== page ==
In the early ’60s, at the height of the Cold War, a tank is wheeled into a huge, dank warehouse in Baltimore. Swimming inside is an amphibious creature (Doug Jones) that looks like he may have come from the Black Lagoon. Richard Strickland (Michael Shannon) is determined to extract whatever information he can from the monster, regardless if it causes the animal pain or even kills it; this could be the leg up that America needs on the Russkies. Elisa Esposito (Sally Hawkins), a lonely, mute cleaning woman at the lab, has very different feelings; after establishing a relationship with the creature, she decides to rescue him from Strickland and the scientists studying him. Offering their help are Elisa’s neighbor Giles (Richard Jenkins) and her cleaning partner Zelda (Octavia Spencer).
Director and co-writer (with Vanessa Taylor) Guillermo del Toro is no stranger to fantastic creatures and worlds. Pan’s Labyrinth and the Hellboy movies are rich with detail, and The Shape of Water shows that same attention to every facet of the film. Del Toro uses color brilliantly, with shades of green and blue drawing us into Elisa and Amphibian Man’s story. There is also a large focus on sound; Elisa doesn’t speak, but she hears just fine, and everything from the ticking of an egg timer to footfalls in the hallway help her -- and us -- connect.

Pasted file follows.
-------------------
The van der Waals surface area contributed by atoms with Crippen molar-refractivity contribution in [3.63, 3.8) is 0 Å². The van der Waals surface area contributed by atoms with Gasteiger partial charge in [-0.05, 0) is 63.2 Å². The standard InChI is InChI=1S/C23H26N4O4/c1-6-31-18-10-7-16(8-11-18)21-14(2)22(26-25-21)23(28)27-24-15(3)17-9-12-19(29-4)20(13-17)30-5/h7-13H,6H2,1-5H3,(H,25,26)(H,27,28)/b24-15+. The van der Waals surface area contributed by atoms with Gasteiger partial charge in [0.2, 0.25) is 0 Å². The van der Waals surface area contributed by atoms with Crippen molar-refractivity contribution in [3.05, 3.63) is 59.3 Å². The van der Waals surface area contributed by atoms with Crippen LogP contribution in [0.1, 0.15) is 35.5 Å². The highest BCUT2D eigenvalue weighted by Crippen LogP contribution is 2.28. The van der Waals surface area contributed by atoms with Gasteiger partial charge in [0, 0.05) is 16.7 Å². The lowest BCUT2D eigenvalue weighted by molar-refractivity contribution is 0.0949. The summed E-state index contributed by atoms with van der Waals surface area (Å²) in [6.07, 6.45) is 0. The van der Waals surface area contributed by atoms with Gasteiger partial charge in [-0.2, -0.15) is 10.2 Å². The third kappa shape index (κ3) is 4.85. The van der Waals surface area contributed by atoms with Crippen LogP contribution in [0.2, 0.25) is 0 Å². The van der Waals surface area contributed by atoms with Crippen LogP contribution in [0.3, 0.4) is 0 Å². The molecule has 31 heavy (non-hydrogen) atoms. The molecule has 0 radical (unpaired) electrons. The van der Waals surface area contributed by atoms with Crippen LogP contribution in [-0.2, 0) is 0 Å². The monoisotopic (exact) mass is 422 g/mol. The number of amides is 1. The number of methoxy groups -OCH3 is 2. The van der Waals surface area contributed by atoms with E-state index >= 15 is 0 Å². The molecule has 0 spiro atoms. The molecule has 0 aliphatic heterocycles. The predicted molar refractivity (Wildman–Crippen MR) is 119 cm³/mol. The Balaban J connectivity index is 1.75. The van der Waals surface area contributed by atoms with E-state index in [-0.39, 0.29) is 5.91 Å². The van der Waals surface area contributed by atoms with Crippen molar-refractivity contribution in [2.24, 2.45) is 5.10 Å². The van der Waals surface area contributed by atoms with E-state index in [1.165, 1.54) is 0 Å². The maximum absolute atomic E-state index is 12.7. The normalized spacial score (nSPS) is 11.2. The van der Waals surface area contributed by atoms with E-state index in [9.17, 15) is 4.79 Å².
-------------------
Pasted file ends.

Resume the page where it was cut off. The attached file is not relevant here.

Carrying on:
As gorgeous as the movie is, The Shape of Water is buoyed by fantastic performances. Sally Hawkins is perfect as the once-shy custodian who dreams of more and finally gathers the courage to do something about it. Richard Jenkins is also wonderful as Giles. And as always, Michael Shannon, one of the best character actors working today, stands out as Strickland, among the most memorable villains of the year. Strickland’s particular brand of cruelty is bolstered by a drive to be a successful American male, with the right car and the right house and the right family, and Shannon knocks it out of the park.
More than a science-fiction tale or period thriller, The Shape of Water is above all a love story about two misfits whose isolation and uniqueness pull them together against the greatest of odds. It’s also a love letter, of sorts, from Guillermo del Toro to old Hollywood. Peppered with clips from old musicals and other films, The Shape of Water is a marvelous film that pays tribute to imagination. It’s one of the best of the year.